Meet Greenwood’s Director of Economic Development Shayla Pulliam
Writer / Christy Heitger-Ewing
Photographer / Erin Feldmeyer
Shayla Pulliam, Director of Economic Development for the City of Greenwood since May 2018, took a long and winding path to get to this career. Growing up with dreams of becoming a police officer, Pulliam longed to protect and serve the people around her. Once she discovered that she had an aversion to running and an automatic freeze reaction to danger, she decided to switch gears and pursue criminal law. One day she realized that she was not reaching back far enough to fix the issue of economic hardship so she focused on employment law.
“I found a lot of joy and purpose in [that area], but I still wasn’t fulfilling my mission of serving people to the extent that I believed I could,” says Pulliam, who earned Political Science and Sociology degrees from Purdue and a law degree from IU.
Pulliam wanted to do something different by improving the quality of life for people in her community and beyond by increasing the opportunity for legitimate economic growth and sustainability. Tired of seeing drug crimes and robberies, which stem largely from environmental influences and lack of means, she wanted to see people have the chance to live an honest life.
“In sociology, there is a theory known as the Broken Windows theory, which essentially means that due to serious crime within a community social bonds are broken and incivility takes over,” Pulliam says. “People are afraid to leave their homes, which leaves communities unmonitored and criminals undeterred. It’s a cyclical effect as crime breeds reclusion and reclusion breeds crime.”
Pulliam’s end goal, even when she was considering a career in law enforcement, was always to restore social order within communities and eliminate the excuse of “there was no other way.”
The first person to take on this role for the City of Greenwood, Pulliam provides a high-quality representation of the city to current and future businesses, collaborates and cooperates with local, state and federal economic development representatives, markets the city and its programs and leads public education and outreach campaigns.
“It’s a dream job that combines my passions and skill sets as I help bring new business to the Greenwood, but I also work in business retention and expansion,” Pulliam says. “This is a key element in my role because we want companies who have decided to call Greenwood home to feel cared for and valued even after all the paperwork is signed and construction is complete.”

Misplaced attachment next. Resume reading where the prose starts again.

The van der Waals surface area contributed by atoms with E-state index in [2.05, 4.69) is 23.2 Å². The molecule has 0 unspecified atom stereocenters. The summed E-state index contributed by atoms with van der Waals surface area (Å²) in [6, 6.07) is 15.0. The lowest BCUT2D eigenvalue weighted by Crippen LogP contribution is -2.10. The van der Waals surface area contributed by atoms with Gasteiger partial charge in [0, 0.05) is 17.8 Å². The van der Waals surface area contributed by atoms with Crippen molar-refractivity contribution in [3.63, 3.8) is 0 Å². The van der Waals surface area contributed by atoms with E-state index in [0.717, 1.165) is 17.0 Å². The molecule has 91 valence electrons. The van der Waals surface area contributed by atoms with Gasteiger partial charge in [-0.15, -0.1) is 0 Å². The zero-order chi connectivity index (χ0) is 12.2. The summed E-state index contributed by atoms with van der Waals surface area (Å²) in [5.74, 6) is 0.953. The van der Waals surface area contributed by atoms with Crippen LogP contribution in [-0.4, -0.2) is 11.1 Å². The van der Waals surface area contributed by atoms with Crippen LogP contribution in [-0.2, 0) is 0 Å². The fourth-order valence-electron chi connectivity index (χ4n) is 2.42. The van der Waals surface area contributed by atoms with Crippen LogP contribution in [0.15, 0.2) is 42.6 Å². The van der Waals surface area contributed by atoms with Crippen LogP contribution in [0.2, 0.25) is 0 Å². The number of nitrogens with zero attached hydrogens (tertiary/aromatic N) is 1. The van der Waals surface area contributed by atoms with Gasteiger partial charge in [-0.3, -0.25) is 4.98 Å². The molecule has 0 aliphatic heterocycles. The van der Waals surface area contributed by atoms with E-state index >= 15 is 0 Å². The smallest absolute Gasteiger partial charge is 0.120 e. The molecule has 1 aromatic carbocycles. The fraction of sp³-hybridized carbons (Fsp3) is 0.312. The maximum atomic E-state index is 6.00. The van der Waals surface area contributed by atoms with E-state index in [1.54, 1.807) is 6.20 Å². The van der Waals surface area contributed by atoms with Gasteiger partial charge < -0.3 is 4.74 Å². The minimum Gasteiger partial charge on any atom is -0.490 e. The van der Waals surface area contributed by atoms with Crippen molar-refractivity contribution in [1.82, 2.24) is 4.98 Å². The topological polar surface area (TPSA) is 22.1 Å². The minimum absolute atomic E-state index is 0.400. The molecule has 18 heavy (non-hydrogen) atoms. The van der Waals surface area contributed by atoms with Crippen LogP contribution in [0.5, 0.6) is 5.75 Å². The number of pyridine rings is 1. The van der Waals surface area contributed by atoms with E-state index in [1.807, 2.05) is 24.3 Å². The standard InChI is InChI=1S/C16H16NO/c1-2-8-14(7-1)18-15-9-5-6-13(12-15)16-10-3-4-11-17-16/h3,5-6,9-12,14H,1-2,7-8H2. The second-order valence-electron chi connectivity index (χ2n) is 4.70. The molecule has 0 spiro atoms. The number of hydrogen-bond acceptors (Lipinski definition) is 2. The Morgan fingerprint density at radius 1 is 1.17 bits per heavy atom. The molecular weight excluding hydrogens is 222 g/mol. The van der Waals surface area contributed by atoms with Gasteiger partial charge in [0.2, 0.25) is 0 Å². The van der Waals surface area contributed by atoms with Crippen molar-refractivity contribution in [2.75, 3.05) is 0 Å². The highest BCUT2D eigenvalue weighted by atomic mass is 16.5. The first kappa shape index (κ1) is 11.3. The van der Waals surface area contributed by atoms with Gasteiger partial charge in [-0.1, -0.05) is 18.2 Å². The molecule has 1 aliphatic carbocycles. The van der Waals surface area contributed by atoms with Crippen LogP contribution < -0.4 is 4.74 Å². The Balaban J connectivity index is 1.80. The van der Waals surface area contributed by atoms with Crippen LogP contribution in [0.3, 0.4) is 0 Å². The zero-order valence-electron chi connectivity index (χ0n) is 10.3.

Greenwood is a big supporter of small business and entrepreneurship. As such, Pulliam has the opportunity to work with the city and the Greenwood Chamber to help cultivate the small business community and support their growth and longevity.
“A personal passion turned initiative has been working on workforce and professional development,” Pulliam says. “My goal is to increase the quality of life for Greenwood residents by providing them opportunities for economic mobility.”
By focusing on workforce professional development, Pulliam notes that they can train and develop the eligible workforce to help maximize their talents, which, in turn, benefits the companies that employ Greenwood residents.
“By bringing business to the City of Greenwood, I’m helping to bring resources, which cuts down on illegitimate means of making money and, in theory, reduces crime, which helps restore social order and provides people with the opportunity to live a better life,” she says.
According to Pulliam, these redevelopment projects will increase the quality for Greenwood residents.
“We want residents and guests to feel excited when they come into the city and eager to return when they leave,” Pulliam says. “Having the Amphitheater with free summer concerts, Freedom Springs Aquatics Park and the beautiful trails will leave people wanting more, and Greenwood will be delivering more and more in the months and years to come. The walkability factor that Greenwood has carefully crafted will be a very special addition to the city.”
Pulliam notes that redevelopment shows that Greenwood is willing to invest in its own future.
“We want to ensure that Greenwood is a thriving City that people are excited to visit and call home,” she says. “We really do believe in pride and progress, and to show that we take pride, we are investing today for tomorrow.”